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FDIC Mulls To Extend Transaction Account Guarantee Program

Federal Deposit Insurance Corporation (FDIC) is likely to extend the Transaction Account Guarantee (TAG) program, which is set to expire on June 30, 2010, for another six months or till the end of this year, reported Reuters citing Wall Street Journal

According to FDIC data, approxiamtely $834.3bn was guaranteed in the transaction accounts as of December 31, 2009. The program was the most widely used component of the FDIC’s overall guarantee program, with about 6,900 of the 8,000 or so US banks and thrifts choosing to participate.

Reportedly, Washington-based ABA and the Independent Community Bankers of America have requested the FDIC to carry on with the program, citing economic vulnerability and increassing failures among smaller banks.

Citigroup, JPMorgan Chase and Wells Fargo preferred to come out of the program at the end of 2009 following indications by FDIC that it would raise the fees for bank that comes under coverage after December 31, 2009.

The move indicates that the US government is not yet prepared to terminate the temporary measures undertaken in October 2008 during the financial crisis to support the banking system by providing guarantee for non-interest-bearing transaction accounts.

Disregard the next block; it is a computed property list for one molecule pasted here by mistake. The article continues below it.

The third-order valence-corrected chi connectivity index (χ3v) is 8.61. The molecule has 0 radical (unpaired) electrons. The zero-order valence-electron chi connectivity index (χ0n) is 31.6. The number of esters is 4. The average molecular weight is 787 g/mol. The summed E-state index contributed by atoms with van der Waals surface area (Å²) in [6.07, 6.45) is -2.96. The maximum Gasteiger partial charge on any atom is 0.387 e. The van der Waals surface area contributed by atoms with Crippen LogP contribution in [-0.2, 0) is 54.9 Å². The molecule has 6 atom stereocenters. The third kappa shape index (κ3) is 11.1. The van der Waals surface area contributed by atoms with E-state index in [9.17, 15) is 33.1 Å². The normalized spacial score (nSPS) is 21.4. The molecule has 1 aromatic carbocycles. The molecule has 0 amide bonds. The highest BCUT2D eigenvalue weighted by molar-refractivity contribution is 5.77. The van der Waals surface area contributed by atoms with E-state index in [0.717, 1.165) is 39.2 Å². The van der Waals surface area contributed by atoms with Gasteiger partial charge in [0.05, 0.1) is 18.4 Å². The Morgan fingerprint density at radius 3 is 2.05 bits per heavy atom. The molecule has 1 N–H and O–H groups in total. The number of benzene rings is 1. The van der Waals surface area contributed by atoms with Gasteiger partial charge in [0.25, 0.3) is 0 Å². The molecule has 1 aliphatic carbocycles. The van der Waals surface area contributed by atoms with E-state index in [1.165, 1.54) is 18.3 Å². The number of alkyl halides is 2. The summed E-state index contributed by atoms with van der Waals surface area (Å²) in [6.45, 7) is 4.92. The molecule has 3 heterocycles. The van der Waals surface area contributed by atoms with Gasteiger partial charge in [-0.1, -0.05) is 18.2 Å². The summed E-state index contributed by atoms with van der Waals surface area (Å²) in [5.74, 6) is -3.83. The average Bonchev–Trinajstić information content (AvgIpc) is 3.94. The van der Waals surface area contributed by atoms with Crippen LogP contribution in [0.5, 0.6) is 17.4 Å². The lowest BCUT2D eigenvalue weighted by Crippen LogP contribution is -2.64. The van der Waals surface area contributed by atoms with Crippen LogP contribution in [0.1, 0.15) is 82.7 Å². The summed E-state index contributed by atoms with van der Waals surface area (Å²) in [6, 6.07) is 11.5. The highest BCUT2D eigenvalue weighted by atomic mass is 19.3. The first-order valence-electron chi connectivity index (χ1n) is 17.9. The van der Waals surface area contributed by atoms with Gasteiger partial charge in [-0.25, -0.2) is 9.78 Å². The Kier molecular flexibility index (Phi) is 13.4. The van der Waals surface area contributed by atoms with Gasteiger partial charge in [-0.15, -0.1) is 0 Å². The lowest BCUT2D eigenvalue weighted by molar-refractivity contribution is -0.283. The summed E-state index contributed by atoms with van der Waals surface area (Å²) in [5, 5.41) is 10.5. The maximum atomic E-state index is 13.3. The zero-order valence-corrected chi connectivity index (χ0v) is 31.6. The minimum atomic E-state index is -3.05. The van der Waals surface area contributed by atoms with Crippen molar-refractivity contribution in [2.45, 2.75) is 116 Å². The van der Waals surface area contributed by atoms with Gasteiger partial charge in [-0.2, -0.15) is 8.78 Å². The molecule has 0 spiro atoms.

Industry experts are of the opinion that terminating the TAG program could lead to more bank failures as businesses would pull funds from banks that they believe are in trouble.

The FDIC board is expected to take a decision along with few changes like determining the insurance fees for small and big banks.

James Chessen, chief economist at American Bankers Association, has stated that the FDIC board probably will extend the TAG program, which gave companies unlimited support for non-interest accounts during the financial crisis, reported Businessweek.

Chris Cole, senior regulatory counsel for the Washington-based ICBA, has stated that the FDIC board may propose new rules for risk- adjusted insurance premiums for larger institutions, likely eliminating the reliance on long-term debt ratings.